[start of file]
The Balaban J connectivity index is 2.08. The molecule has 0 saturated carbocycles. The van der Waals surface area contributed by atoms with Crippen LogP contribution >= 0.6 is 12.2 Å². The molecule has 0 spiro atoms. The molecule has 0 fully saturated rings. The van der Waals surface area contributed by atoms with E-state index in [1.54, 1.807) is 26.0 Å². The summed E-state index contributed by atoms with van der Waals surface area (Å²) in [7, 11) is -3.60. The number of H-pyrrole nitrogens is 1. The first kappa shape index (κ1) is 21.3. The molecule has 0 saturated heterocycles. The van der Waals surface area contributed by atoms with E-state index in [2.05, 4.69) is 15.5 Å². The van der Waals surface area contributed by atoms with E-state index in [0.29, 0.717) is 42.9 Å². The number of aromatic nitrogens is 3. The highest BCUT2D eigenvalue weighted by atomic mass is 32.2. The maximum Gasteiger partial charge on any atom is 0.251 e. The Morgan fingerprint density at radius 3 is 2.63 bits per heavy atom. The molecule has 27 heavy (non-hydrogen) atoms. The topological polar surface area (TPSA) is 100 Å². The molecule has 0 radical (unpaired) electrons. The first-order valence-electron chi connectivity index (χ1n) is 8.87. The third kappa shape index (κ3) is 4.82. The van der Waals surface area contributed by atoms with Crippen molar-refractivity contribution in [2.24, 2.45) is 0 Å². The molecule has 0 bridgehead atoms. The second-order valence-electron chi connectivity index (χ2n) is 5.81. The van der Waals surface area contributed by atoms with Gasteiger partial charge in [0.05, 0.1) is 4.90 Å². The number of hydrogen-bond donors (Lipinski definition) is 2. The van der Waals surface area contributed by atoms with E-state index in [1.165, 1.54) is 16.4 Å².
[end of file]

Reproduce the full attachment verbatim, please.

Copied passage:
The Balaban J connectivity index is 2.08. The molecule has 0 saturated carbocycles. The van der Waals surface area contributed by atoms with Crippen LogP contribution >= 0.6 is 12.2 Å². The molecule has 0 spiro atoms. The molecule has 0 fully saturated rings. The van der Waals surface area contributed by atoms with E-state index in [1.54, 1.807) is 26.0 Å². The summed E-state index contributed by atoms with van der Waals surface area (Å²) in [7, 11) is -3.60. The number of H-pyrrole nitrogens is 1. The first kappa shape index (κ1) is 21.3. The molecule has 0 saturated heterocycles. The van der Waals surface area contributed by atoms with E-state index in [2.05, 4.69) is 15.5 Å². The van der Waals surface area contributed by atoms with E-state index in [0.29, 0.717) is 42.9 Å². The number of aromatic nitrogens is 3. The highest BCUT2D eigenvalue weighted by atomic mass is 32.2. The maximum Gasteiger partial charge on any atom is 0.251 e. The Morgan fingerprint density at radius 3 is 2.63 bits per heavy atom. The molecule has 27 heavy (non-hydrogen) atoms. The topological polar surface area (TPSA) is 100 Å². The molecule has 0 radical (unpaired) electrons. The first-order valence-electron chi connectivity index (χ1n) is 8.87. The third kappa shape index (κ3) is 4.82. The van der Waals surface area contributed by atoms with Crippen molar-refractivity contribution in [2.24, 2.45) is 0 Å². The molecule has 0 bridgehead atoms. The second-order valence-electron chi connectivity index (χ2n) is 5.81. The van der Waals surface area contributed by atoms with Gasteiger partial charge in [0.05, 0.1) is 4.90 Å². The number of hydrogen-bond donors (Lipinski definition) is 2. The van der Waals surface area contributed by atoms with E-state index in [1.165, 1.54) is 16.4 Å².